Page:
What’s Driving Home Feature Designs in 2016?

Builders were surveyed at the recent National Association of Home Builders convention last month. The results can be interpreted in various ways depending on your geographic location and size of market, along with consideration of consumer preferences, product developments, and technological changes. The latest data reveal that homes are larger and contain more bedrooms and bathrooms than ever before. With the larger homes come some elaborate features.

1. Intimate Outdoor Spaces


Outdoor spaces have become almost as important as the interior of the home, as owners look for a relaxing area where they can socialize and destress. Sometimes, an outdoor space can even have as much living space as the indoor space can. People value being outside and some home owners are building slightly smaller homes because they are making outdoor space much more prominent. This emerging trend often includes a full operating kitchen, cabinets, and an island with plenty of seating.

2. Copper Bathtubs


Freestanding bathtubs, especially copper bathtubs, add a twist to bathroom decor for everything from rustic to traditional designs. Because of copper’s natural composition, cleaning is easy. Copper sinks and copper tubs will patina with time and normal use, creating a much sought-after living finish.

3. Water Troughs in Countertops


Outdoor counter tops and tables will see a revamp this year to include open, trough-like water paths that often lead to a fire pit or some sort of waterfall off the edge. Water features are great for relaxing and listening to the soothing sound of water splashing. Materials can be just about anything normally used, like granite or concrete.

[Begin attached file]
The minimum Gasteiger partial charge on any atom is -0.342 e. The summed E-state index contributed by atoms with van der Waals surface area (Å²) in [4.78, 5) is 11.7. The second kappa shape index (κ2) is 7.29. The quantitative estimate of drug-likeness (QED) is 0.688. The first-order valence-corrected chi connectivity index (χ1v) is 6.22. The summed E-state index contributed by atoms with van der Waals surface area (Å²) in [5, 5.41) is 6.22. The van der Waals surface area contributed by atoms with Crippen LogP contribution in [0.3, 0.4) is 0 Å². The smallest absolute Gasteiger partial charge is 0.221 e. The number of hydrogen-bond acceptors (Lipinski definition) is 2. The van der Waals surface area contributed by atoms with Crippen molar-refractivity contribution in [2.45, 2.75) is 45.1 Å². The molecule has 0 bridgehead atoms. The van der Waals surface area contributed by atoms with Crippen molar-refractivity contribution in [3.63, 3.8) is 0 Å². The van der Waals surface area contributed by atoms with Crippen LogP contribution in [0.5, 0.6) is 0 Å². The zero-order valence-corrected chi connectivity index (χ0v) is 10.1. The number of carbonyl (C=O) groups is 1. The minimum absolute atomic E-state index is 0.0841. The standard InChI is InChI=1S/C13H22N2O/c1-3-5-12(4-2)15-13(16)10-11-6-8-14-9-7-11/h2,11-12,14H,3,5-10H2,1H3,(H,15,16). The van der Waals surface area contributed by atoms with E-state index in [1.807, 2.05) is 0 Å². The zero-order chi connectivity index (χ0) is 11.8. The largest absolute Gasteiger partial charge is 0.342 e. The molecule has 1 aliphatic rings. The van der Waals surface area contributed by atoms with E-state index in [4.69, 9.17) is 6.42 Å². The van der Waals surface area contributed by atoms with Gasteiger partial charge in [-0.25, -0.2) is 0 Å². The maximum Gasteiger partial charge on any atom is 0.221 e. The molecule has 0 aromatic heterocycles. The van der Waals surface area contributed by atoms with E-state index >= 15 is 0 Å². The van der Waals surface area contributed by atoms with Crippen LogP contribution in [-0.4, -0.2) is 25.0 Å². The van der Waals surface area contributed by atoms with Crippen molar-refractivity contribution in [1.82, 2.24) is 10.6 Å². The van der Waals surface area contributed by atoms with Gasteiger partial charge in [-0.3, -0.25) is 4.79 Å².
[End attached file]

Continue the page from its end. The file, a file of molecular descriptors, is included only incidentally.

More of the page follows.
4. Kitchen Features with Waterfall Island and Walk-In Pantry


Although this trend isn’t new to the design world, waterfall islands seem to be resurging. Homebuyers continue to show demand for these kitchen additions, which can be made of granite, marble or wood. They are long, sweeping expanses and waterfalls maximize the use of stone to allow for full appreciation of its complexity or simple elegance from multiple vantage points.

Beautiful walk-in pantries have also become a requested feature for new homes. Every design can have a different organizational feature, like stacked floating wrap-around shelves to fill with kitchen accessories, a collection of spices, electrical outlets for appliances, and storage for your favorite cookbooks.

5. Bringing Outdoors-In


New homes have shifted away from a distinct separation between indoor and outdoor spaces, and many of them now feature a more fluid and undefined separation between the two areas. These new designs often include floor-to-ceiling retractable glass walls and screens, stackable doors and new floor materials that contribute to a sense of converging the outdoors with the indoors. Folding glass walls include accordion-style doors that fold to the left, right, or split to fold in two directions (bi-fold applications) from middle panels to create a unique opening. These walls can be used for either residential or commercial applications, and in interior or exterior spaces.

6. Board and Batten Inside and Out

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Although board and batten siding was once restricted to the exterior of a home, the material is now seeing an emergence in interior design as well. It’s a very nice type of textural material. Today, board and batten siding has regained popularity, especially with the rise of modern rustic architecture styles. Designers are starting to attempt to make things rustic yet contemporary.

7. Stairways Moving to the Front